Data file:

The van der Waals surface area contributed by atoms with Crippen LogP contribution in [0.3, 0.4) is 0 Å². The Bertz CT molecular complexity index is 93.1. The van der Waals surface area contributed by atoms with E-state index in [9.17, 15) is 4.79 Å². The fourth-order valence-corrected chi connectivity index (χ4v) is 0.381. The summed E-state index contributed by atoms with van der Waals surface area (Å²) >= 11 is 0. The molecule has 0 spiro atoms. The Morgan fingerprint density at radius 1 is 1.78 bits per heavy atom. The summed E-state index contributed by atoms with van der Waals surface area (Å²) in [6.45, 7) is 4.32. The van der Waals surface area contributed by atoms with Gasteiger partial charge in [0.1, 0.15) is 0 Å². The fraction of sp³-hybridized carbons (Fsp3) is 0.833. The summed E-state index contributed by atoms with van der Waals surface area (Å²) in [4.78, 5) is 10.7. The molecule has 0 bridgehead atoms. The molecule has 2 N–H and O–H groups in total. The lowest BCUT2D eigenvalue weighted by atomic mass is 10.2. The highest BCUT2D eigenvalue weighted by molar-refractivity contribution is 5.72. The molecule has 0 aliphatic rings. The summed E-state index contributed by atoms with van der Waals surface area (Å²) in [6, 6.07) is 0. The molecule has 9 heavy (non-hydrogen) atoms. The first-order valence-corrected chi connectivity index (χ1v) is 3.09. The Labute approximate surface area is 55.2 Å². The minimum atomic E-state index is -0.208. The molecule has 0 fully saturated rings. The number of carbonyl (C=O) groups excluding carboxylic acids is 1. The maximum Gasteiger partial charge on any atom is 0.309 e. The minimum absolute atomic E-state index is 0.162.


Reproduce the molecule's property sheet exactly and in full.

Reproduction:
The van der Waals surface area contributed by atoms with Crippen LogP contribution in [0.3, 0.4) is 0 Å². The Bertz CT molecular complexity index is 93.1. The van der Waals surface area contributed by atoms with E-state index in [9.17, 15) is 4.79 Å². The fourth-order valence-corrected chi connectivity index (χ4v) is 0.381. The summed E-state index contributed by atoms with van der Waals surface area (Å²) >= 11 is 0. The molecule has 0 spiro atoms. The Morgan fingerprint density at radius 1 is 1.78 bits per heavy atom. The summed E-state index contributed by atoms with van der Waals surface area (Å²) in [6.45, 7) is 4.32. The van der Waals surface area contributed by atoms with Gasteiger partial charge in [0.1, 0.15) is 0 Å². The fraction of sp³-hybridized carbons (Fsp3) is 0.833. The summed E-state index contributed by atoms with van der Waals surface area (Å²) in [4.78, 5) is 10.7. The molecule has 0 bridgehead atoms. The molecule has 2 N–H and O–H groups in total. The lowest BCUT2D eigenvalue weighted by atomic mass is 10.2. The highest BCUT2D eigenvalue weighted by molar-refractivity contribution is 5.72. The molecule has 0 aliphatic rings. The summed E-state index contributed by atoms with van der Waals surface area (Å²) in [6, 6.07) is 0. The molecule has 9 heavy (non-hydrogen) atoms. The first-order valence-corrected chi connectivity index (χ1v) is 3.09. The Labute approximate surface area is 55.2 Å². The minimum atomic E-state index is -0.208. The molecule has 0 fully saturated rings. The number of carbonyl (C=O) groups excluding carboxylic acids is 1. The maximum Gasteiger partial charge on any atom is 0.309 e. The minimum absolute atomic E-state index is 0.162.